This morning was tough at the Trek team camp. Jenny [Smith], who is in second place on our women's team, was sick and wore a look of dread on her face. I asked how she was doing. "Not good," she said, holding back tears. I knew she was not only sick, but also run down. Who isn't run down at this point? I know I am. Sleep deprivation, aching muscles, the hardship of brutal five-hour stages, the best competitors in the world; these things add up. I wasn't much feeling like putting my raw ass on a bike's seat for one more day, but I didn't share this. Instead, I said, "I'm proud of you. There's only one more short day after this! We're almost done!"

During our race today, Chris [Eatough] and I fought to make the lead group. I helped Chris keep up with the pace on the steepest sections. We were riding close, always communicating and putting in a super-focused effort to make the jump to the lead group for the high-speed dirt roads that always links the jeep track trails. After feed zone one, we rode toward the tail of the leading group with Bart Brentjens and Alban Lakata of the Dolphin-Trek team. Apparently, Alban was another rider facing sickness. He was lagging badly behind Bart; Bart was too far ahead to help, so he just would look back with a puzzled expression. Alban looked green and his head hung in a strange way but he fought to continue and did!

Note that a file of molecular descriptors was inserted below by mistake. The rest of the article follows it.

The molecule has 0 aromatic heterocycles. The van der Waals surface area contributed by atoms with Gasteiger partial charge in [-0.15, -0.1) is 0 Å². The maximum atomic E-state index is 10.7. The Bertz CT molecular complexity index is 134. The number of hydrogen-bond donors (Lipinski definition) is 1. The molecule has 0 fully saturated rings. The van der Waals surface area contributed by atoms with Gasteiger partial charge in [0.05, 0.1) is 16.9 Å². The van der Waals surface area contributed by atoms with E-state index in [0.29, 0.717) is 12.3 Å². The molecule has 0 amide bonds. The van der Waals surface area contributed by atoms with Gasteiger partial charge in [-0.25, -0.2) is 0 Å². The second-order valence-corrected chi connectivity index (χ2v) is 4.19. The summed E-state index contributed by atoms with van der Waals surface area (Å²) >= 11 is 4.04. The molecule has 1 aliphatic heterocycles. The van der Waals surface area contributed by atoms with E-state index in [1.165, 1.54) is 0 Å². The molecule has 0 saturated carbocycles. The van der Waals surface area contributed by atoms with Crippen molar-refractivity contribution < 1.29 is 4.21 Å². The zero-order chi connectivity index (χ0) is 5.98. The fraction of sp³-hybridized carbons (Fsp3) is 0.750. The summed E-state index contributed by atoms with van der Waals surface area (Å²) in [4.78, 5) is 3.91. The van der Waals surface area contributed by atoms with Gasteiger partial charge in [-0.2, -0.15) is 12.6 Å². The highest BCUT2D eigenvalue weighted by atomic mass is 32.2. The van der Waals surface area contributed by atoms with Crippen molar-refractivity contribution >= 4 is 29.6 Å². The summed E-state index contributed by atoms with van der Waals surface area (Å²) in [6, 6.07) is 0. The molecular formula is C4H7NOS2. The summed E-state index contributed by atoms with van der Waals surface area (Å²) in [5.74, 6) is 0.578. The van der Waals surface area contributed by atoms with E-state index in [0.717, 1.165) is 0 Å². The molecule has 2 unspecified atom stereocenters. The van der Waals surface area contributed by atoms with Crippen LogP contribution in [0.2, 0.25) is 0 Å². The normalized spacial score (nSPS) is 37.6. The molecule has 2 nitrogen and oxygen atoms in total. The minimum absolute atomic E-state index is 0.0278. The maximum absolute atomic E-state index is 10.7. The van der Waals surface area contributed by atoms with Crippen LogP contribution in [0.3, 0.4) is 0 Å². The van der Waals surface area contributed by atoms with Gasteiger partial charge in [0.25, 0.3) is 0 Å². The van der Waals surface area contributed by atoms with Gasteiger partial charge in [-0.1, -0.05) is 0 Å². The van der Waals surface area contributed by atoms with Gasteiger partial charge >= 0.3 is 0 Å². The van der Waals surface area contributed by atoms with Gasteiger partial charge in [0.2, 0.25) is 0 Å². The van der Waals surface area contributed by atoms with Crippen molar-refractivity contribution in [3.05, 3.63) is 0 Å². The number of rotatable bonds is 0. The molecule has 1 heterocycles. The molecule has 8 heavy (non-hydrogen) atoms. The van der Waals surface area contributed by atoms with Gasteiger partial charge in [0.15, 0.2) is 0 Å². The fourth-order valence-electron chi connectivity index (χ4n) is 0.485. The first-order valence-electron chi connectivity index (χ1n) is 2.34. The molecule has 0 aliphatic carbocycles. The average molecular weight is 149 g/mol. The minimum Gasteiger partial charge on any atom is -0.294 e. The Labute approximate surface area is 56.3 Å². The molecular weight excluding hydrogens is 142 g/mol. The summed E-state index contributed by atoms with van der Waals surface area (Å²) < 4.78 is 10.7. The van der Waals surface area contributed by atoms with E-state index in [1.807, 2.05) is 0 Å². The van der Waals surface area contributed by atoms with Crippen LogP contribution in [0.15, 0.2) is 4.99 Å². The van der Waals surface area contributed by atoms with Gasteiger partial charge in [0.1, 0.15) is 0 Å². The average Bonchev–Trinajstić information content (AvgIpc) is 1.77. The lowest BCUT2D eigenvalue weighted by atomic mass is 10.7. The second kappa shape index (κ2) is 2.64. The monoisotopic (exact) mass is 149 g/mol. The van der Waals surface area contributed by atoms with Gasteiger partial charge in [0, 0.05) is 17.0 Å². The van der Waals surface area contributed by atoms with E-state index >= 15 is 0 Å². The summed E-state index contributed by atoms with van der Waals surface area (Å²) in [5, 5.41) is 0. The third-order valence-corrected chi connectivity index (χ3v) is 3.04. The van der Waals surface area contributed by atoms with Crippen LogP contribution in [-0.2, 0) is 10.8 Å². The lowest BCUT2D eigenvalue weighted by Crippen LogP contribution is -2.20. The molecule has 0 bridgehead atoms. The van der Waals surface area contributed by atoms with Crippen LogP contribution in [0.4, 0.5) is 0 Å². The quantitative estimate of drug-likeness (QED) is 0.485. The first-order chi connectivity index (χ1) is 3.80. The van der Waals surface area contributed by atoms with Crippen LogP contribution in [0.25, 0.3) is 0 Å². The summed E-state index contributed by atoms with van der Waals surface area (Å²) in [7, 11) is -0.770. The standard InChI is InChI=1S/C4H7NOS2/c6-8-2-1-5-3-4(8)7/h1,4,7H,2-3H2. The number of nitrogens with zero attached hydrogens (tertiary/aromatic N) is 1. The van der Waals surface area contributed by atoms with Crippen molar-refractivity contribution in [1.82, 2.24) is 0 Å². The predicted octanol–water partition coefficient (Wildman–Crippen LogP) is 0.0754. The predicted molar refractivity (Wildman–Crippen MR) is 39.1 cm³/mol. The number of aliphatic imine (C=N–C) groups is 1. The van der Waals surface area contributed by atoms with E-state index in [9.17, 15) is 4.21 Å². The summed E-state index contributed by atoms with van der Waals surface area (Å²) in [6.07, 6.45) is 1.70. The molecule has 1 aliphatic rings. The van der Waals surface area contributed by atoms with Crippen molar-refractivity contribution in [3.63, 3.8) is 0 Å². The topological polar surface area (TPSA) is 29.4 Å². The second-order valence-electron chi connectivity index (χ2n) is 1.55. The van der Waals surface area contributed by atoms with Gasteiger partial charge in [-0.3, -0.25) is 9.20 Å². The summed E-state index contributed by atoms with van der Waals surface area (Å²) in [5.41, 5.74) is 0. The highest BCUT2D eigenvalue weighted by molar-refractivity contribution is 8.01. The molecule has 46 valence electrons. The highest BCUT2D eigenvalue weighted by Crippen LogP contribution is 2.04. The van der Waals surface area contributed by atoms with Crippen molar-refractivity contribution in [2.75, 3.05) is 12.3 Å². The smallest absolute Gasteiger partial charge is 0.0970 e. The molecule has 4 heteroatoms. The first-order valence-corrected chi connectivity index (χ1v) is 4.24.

In the second half of the race, Chris, too, was hurting. However, unlike Bart, I sensed my team-mate's condition and stuck as close as possible. Since I was feeling very good today, I pushed Chris to keep us in that top group.

With 10 kilometers to go, we were caught by four riders of the ETTO-Hoydahl teams (ETTO-Hoydahl has three teams in the race). Rune Hoydahl, the many-time World Cup winner was in the group. Nearing the finish, as they continued to work together, and we suffered like dogs to stay with them. We raced down the last dusty dirt road to the finish, teeth gritting in the dust, not able to see anything. We were in the zone.